Mr Cassidy says: "These boroughs don't have a track record of managing a financial complex as big as that. It is entirely possible that we as a corporation might be asked to help." He envisages a role rather like a managing agent.

Mr Cassidy refutes suggestions that the mayoral succession lies behind the peace overtures. Certainly, the gradual improvement in the business prospects of Canary Wharf and the fact that BZW has snapped up the last large trading floor are likely to lead to a natural easing of tension, since there is rather less to fight over.

Mr Cassidy is convinced that if the other large organisation currently looking for a big new trading floor, the London International Financial Futures Exchange, went east, it would have to look at building anew on one of Canary Wharf's vacant plots, which would level the cost comparisons with the City.

Mr Cassidy also used the row over Canary Wharf to attack the widely- held view that there are not enough sites to build large new offices in the City. "My primary purpose was to kick-start a City development market that was in the doldrums and counter the impression that the City is full and cannot accommodate large users of space," he says.

Perhaps surprisingly, in the wake of the recent office property slump there is a shortage of buildings able to accommodate big dealing floors.

Yet 9 million square feet of potential office space is awaiting redevelopment and already has planning permission and there are 20 potential development sites of sufficient area to meet the needs of large financial companies.

Mr Cassidy last week set up a new City Property Forum that will examine in detail the constraints on office development. He has pinpointed one difficulty: it is hard to amalgamate adjacent development sites withplanning permission into bigger units that meet tenants' needs. In many cases, this is because structures on one of the sites are listed by English Heritage, whose chief executive, Chris Green, has been invited onto the new forum. "It is essential to have English Heritage on side," says Mr Cassidy.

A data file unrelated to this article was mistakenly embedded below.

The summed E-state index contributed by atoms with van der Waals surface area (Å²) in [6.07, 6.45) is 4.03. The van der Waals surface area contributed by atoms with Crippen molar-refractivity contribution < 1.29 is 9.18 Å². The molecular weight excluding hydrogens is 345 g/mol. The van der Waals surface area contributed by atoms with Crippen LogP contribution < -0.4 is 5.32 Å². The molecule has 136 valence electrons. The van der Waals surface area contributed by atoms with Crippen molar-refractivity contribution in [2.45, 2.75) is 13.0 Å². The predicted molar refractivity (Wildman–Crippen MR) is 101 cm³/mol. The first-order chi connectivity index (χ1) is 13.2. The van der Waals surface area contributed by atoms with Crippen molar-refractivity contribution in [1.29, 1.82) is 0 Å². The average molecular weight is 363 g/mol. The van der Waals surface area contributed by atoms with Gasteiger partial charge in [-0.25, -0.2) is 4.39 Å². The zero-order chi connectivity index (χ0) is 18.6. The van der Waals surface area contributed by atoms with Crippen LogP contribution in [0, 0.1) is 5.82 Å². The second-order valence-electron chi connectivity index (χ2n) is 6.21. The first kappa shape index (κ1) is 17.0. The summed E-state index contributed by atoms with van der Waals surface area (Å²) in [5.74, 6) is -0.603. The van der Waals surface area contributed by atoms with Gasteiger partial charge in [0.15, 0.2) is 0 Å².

This is not the first of Mr Cassidy's campaigns. He has battled Smithfield butchers over the refurbishment of the meat market, Barbican tenants over the enormous Alban Gate office development and been a leading force in the security measures developed after the IRA bombs, which have cut conventional crime by a third and almost halved traffic accidents.

He is also beginning a controversial attempt to convince the corporation itself to give up its centuries-old fixation with the long-term ownership of City freeholds. And the corporation is about to announce a huge new charity using funds accumulated over hundreds of years to maintain the City's four bridges. The £10m a year this produces is far more than can be spent on the bridges themselves. Agreement has been reached to spend the surplus on a range of charities throughout Greater London.

Perhaps Mr Cassidy's most important issue of all is to persuade the Labour Party to drop its pledge at the last election to abolish the corporation, a campaign he believes is all but won. The key, perhaps, is what the corporation does with its power and money. "It is less likely a future Labour government would abolish us if we are being useful," says Mr Cassidy.

Comments